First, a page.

DIY air quality sensor: A dockerized minimal web interface for SDS011

Two weeks ago, with New Year’s Eve (and its pollution levels) around the corner, I was given a nova PM sensor (SDS011) by my granddad (pretty cool granddad, right?). Having done mostly computing online courses (FromNand2Tetris; Programming Languages) during the last weeks, I decided to get practical and to use the opportunity to build an application that talks to the SDS011 and visualizes the air quality levels, while learning to use Docker (an incredibly powerful application virtualization software).

Air quality @ Cologne

Now before I go into some details of the build, for anybody simply wanting to replicate this webapp: You’re (likely) in luck:

Docker frees you from the dependency hell — with a twist (for this concrete project): You’ve got to use a Linux OS. Since I don’t have a Windows / Mac machine at home anymore, I never checked the build on either and can only assume that some additional work has to be done to correctly give the sensor-container access to the USB port of the sensor (which for Linux is accessible through /dev/ttyUSB0).

  1. Install docker & docker-compose (you might want to check for a more recent version of docker-compose than 1.23.2; otherwise simply copy & paste the (single) line):
sudo apt install && curl -L`uname -s`-`uname -m` -o /usr/local/bin/docker-compose && chmod +x /usr/local/bin/docker-compose
  1. Clone the Github repository
git clone
  1. Compose the application-consortium from within the sds011docker folder (add the -d option for detached mode if you want to run everything in the background)
sudo docker-compose up --build

You should now be running a nodejs server at localhost:80; open any modern web browser and type in localhost into the address bar (default port is port 80 already) to see the web interface. The sensor will turn on for about 7 seconds every 15 minutes and write a new data point into a MongoDB database. This database is queried every time somebody visits localhost (i.e. performs a simple GET request), with the query string specifying the time frame of interest.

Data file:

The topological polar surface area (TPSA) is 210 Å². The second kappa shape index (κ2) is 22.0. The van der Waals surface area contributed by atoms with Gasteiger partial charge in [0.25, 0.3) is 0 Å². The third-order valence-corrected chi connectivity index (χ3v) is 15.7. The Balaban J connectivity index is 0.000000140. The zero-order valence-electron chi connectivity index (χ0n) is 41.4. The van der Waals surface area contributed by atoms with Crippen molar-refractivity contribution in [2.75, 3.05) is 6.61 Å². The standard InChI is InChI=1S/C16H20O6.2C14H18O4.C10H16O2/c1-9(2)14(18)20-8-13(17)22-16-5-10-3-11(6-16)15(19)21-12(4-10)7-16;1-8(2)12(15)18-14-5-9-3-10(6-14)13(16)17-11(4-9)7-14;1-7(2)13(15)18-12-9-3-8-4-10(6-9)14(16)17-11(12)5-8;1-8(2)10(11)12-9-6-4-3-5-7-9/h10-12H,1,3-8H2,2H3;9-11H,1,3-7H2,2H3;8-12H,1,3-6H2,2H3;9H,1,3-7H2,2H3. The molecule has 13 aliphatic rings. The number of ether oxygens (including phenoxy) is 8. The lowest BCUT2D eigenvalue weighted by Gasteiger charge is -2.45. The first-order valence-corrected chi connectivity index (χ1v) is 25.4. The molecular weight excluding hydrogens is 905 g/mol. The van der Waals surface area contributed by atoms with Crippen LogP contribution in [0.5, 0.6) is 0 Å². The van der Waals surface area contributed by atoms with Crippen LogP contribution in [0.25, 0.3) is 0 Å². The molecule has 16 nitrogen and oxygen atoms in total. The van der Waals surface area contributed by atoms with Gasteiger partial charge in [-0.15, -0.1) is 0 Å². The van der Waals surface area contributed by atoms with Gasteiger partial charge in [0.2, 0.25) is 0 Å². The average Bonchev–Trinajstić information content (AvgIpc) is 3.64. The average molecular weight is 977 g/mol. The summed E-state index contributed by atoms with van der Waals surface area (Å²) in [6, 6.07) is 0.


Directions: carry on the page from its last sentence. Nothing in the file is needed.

How does this work?

It turns out that many people have previously built software for the SDS011. I therefore didn’t have to start from scratch and could use a Python script for communication with the sensor (unfortunately I cannot seem to find the original source anymore). The entire application lives on three containers.

  1. Sensor: This application talks to the sensor every 15 minutes (through a simple cronjob); it connects to the database using the python package pymongo.
  2. Database: A pretty standard MongoDB instance. Runs locally on port 27017 and can (for instance) be inspected through Robo3T.
  3. Webapp: An nodejs powered Express server that serves the (static) website and also acts as the interface between the end-user (you) and the database. I’ve decided to convert date objects to their respective Unix time to allow for simple querying of the database, though I’m not sure this is the easiest way to go about doing this.

Now using Docker, all dependencies live within the respective containers (though for the Webapp being powered through nodejs there is arguably already a pretty good chance that you won’t have dependency errors). These containers will look the same on any operating system. In particular, notice that the containers do not carry a guest operating system (as it would be the case with virtual machines).

The Docker Pipeline.

Running this app on a Raspberry Pi (armv61)

I quickly came to the realization that I would like to run this app on a Raspberry Pi that I have flying around. However, this does not work as expected, as the Raspberry Pi ships with an ARM processor, which uses a different instruction set from the widely used x86 instruction set. Though I am not fully satisfied with the solution I decided to:

  1. Replace the sensor container with the python script running locally. It only requires few dependencies and Python runs on the Raspbian OS already.
  2. Replace the MongoDB database with an online instance of MongoDB, which is available freely from mLab (note that this means that the Raspberry needs internet access now; on the upside, a broken SD card won’t mean that your data is gone).
  3. Adapt the Webapp to run on a nodejs ARM-compatible image.

This is far from an ideal solution, but given the limited time I had for this project, it seemed like a workable quick fix to me.


The results look promising. With minimal investments of about $30-$50 (depending on where you buy the SDS011 and which Raspberry you use) you get a fully working personal air quality sensor. But not only that, you get historic data saved to a database, which allows you to easily further analyze it in the future.

Final build with a Raspberry Pi.


Among other things, I used Datepickk, this Bootstrap theme and chartjs.